From SoCal to Toronto: Navigating the wonderful world of winter activities

How ice skating and ice hockey helped me become the happiest version of myself

From SoCal to Toronto: Navigating the wonderful world of winter activities

People who live within reach of ice often find themselves at odds with its creeping, heat-sapping fingers. Ice isn’t the most hospitable. Or the most helpful. Or even preventable. In truth, ice is quite a nuisance.

I suppose you could say people have a complex relationship with ice. I, for one, certainly did.

Growing up in Southern California, ice activities were a kitschy luxury — something you did when you wanted to avoid the pretense of enjoying the beach. Figure skaters were folk tales, and hockey was just something Canadians did, maybe.

When I arrived at university in the heat of August, I had no idea of the icy wonderland Toronto would become. As it turned out, ice was waiting patiently for me on the periphery. With a dangerous combination of my friends, the True North Strong and Free, and some sheer dumb luck, ice moved from the sidelines to straight under my sweaty, nervous feet in skates.

One fateful week in late November, my friends, as good, Instagramming university students, formally requested we go to Nathan Phillips Square. Any normal Art History specialist might have jumped at the photo op, but me? I was scared stiff.

In the past, my wide feet and more mediocre friends had made me feel as though I could not be ‘good’ at ice skating. It’s difficult to ignore old insecurities, and my anxieties tripped into a conviction that I just couldn’t do it. I told myself that I was going to fail before I even tried, but both my friends and the ice were having none of that.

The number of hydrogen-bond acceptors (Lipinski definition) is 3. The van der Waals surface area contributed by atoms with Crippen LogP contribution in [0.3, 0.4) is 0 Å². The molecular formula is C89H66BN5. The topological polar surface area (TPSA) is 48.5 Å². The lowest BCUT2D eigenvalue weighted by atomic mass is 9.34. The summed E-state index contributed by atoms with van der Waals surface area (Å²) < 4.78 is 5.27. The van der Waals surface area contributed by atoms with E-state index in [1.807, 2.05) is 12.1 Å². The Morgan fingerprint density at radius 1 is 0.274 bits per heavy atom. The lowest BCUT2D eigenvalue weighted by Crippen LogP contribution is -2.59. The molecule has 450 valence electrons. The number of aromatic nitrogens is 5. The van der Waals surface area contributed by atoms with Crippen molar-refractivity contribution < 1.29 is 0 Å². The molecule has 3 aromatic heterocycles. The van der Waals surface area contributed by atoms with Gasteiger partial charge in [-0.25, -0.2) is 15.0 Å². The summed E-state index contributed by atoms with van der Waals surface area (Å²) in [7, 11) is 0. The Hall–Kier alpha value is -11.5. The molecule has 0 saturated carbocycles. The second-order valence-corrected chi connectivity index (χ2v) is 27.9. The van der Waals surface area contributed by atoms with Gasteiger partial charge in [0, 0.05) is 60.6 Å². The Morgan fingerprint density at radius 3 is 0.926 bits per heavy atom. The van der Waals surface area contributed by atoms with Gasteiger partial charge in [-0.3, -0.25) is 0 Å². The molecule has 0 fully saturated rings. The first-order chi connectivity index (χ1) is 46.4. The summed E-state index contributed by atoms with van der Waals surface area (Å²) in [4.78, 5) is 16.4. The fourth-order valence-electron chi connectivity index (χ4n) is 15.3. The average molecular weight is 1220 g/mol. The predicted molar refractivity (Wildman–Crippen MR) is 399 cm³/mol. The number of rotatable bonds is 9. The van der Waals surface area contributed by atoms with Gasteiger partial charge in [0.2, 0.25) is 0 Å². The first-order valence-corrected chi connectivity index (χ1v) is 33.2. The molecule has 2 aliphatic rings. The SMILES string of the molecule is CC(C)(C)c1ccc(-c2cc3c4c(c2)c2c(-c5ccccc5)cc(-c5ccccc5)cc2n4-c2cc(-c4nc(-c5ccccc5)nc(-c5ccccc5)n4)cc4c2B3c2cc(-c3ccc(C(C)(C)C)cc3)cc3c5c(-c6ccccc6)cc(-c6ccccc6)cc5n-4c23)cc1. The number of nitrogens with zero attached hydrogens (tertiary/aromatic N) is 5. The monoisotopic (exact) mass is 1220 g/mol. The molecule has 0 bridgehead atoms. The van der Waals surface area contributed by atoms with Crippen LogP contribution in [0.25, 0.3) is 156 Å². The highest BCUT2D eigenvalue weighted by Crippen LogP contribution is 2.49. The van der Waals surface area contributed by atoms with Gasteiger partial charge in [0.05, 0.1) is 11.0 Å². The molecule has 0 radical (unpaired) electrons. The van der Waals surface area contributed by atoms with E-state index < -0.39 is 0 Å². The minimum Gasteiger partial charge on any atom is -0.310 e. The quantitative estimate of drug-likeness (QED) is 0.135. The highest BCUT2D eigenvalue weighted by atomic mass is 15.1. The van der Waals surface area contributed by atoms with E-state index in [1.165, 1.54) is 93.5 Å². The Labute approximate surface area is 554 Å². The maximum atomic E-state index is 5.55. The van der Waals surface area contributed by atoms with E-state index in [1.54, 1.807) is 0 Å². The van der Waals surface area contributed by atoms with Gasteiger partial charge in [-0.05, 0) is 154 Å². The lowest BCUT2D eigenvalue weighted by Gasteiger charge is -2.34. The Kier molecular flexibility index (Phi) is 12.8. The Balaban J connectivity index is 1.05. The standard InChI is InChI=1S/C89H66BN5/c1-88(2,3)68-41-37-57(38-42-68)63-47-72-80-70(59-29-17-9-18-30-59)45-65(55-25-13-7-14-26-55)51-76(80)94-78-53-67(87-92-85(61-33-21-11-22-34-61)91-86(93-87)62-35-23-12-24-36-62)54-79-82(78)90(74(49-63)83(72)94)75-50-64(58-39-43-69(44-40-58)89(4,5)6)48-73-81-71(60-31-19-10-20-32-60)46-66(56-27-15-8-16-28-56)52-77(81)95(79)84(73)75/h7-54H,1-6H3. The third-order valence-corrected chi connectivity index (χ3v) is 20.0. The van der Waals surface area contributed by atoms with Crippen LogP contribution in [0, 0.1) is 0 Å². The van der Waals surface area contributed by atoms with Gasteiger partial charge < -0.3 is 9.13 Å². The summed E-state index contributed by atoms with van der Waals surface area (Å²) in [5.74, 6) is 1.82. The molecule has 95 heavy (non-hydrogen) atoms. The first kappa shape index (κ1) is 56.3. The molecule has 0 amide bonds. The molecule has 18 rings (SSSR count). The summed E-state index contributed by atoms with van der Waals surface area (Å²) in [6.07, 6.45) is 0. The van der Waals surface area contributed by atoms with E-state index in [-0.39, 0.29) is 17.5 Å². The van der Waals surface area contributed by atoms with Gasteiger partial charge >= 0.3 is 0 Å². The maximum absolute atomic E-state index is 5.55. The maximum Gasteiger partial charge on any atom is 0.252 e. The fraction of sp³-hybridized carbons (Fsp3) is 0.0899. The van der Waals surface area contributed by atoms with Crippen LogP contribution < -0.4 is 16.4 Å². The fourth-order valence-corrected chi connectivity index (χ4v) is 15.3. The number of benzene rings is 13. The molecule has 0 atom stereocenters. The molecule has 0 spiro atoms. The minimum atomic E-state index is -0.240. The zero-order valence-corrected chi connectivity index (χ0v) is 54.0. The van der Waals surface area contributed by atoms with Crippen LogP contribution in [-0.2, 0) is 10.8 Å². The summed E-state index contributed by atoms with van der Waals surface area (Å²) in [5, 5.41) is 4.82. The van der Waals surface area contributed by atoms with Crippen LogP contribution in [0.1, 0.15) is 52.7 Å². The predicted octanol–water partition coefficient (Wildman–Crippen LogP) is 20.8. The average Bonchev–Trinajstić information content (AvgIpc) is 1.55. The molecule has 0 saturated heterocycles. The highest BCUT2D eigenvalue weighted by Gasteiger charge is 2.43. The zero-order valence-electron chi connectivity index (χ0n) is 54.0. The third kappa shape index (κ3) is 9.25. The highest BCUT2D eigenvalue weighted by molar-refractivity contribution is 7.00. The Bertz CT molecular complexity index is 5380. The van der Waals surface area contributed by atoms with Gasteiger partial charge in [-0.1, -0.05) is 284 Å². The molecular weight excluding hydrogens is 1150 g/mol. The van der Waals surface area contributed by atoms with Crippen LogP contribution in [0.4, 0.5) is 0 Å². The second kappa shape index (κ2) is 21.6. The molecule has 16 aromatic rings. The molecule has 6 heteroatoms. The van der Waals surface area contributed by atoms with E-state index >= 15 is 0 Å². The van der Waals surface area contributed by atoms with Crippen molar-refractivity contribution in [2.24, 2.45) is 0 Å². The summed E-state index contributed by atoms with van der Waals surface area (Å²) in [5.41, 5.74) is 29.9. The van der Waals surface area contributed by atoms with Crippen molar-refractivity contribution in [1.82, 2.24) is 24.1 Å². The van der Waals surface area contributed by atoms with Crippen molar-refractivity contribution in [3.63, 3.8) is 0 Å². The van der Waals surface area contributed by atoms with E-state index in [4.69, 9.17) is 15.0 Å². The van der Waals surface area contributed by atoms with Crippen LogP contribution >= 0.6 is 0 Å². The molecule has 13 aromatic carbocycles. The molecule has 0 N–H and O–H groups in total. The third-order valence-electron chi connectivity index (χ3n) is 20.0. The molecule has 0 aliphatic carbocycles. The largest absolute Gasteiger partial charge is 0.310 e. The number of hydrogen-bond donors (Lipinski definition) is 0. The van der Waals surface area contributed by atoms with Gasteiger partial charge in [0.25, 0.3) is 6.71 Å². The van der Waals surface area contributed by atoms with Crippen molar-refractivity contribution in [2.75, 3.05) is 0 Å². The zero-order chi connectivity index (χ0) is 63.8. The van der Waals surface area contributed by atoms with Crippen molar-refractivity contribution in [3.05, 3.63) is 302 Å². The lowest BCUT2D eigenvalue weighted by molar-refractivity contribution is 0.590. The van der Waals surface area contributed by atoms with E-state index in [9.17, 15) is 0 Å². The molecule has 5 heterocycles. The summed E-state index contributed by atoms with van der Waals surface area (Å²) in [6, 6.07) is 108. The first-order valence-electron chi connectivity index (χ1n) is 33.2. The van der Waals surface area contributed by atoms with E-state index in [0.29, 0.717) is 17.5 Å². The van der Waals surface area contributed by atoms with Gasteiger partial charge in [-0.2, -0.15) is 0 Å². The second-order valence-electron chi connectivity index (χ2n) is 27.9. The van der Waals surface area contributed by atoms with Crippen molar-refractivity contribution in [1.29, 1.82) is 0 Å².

Even though I could barely balance without someone holding me up, my friends ever so gently took my fear in their hands, ripped it straight out of my chest, and made me skate over it, again and again. By the end, I couldn’t imagine not being on the ice. Frozen water had actually convinced me that I was good enough.

This was my first change to who I was in years.

From there, it all just snowballed perilously out of control. I saw my first Varsity Blues ice hockey game against the Queen’s Gaels — and got a puck, no less! — and fell in love instantly. The 2017–2018 school year then became both my first year in university and my first year as a hockey fan. Who knew sports could be fun?

Just like ice skating, I had always told myself sports weren’t my thing. I was never very athletic or physical. Soccer, volleyball, and — God forbid — baseball, never really did it for me. But when I watched my first ice hockey game?

Oh, man.

Remember the first time you listened to your favourite song? Or how it feels when you see someone you really love? Or when a movie makes you weep tears of joy? I felt like a little kid again. It had highs and lows, drama, fights, passion, and some sick jerseys. And plastic discs flying at the speed of cars in school zones!

And my new friend, ice.